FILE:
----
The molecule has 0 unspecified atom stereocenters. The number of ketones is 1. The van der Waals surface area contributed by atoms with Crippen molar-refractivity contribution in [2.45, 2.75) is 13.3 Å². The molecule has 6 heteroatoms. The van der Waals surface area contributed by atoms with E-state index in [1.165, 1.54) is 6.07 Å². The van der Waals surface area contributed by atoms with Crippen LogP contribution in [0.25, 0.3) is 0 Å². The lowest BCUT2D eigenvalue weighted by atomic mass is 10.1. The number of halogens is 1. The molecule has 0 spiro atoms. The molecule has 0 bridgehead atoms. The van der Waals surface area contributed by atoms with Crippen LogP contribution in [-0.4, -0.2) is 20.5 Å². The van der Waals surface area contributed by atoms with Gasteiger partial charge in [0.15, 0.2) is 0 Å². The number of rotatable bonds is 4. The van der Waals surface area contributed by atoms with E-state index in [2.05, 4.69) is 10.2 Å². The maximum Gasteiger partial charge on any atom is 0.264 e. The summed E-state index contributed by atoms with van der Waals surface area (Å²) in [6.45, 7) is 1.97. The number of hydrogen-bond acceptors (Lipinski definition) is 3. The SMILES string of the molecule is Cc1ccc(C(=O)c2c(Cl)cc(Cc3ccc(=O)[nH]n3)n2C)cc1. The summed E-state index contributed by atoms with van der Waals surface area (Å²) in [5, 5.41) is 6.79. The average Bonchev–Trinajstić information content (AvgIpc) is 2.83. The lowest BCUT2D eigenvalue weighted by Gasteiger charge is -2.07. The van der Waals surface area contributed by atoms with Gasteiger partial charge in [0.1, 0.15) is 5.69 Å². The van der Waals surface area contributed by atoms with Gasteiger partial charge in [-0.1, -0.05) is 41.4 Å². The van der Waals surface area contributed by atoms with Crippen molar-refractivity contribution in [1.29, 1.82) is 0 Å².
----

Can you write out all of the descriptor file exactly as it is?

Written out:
The molecule has 0 unspecified atom stereocenters. The number of ketones is 1. The van der Waals surface area contributed by atoms with Crippen molar-refractivity contribution in [2.45, 2.75) is 13.3 Å². The molecule has 6 heteroatoms. The van der Waals surface area contributed by atoms with E-state index in [1.165, 1.54) is 6.07 Å². The van der Waals surface area contributed by atoms with Crippen LogP contribution in [0.25, 0.3) is 0 Å². The lowest BCUT2D eigenvalue weighted by atomic mass is 10.1. The number of halogens is 1. The molecule has 0 spiro atoms. The molecule has 0 bridgehead atoms. The van der Waals surface area contributed by atoms with Crippen LogP contribution in [-0.4, -0.2) is 20.5 Å². The van der Waals surface area contributed by atoms with Gasteiger partial charge in [0.15, 0.2) is 0 Å². The number of rotatable bonds is 4. The van der Waals surface area contributed by atoms with E-state index in [2.05, 4.69) is 10.2 Å². The maximum Gasteiger partial charge on any atom is 0.264 e. The summed E-state index contributed by atoms with van der Waals surface area (Å²) in [6.45, 7) is 1.97. The number of hydrogen-bond acceptors (Lipinski definition) is 3. The SMILES string of the molecule is Cc1ccc(C(=O)c2c(Cl)cc(Cc3ccc(=O)[nH]n3)n2C)cc1. The summed E-state index contributed by atoms with van der Waals surface area (Å²) in [5, 5.41) is 6.79. The average Bonchev–Trinajstić information content (AvgIpc) is 2.83. The lowest BCUT2D eigenvalue weighted by Gasteiger charge is -2.07. The van der Waals surface area contributed by atoms with Gasteiger partial charge in [0.1, 0.15) is 5.69 Å². The van der Waals surface area contributed by atoms with Gasteiger partial charge in [-0.1, -0.05) is 41.4 Å². The van der Waals surface area contributed by atoms with Crippen molar-refractivity contribution in [1.29, 1.82) is 0 Å².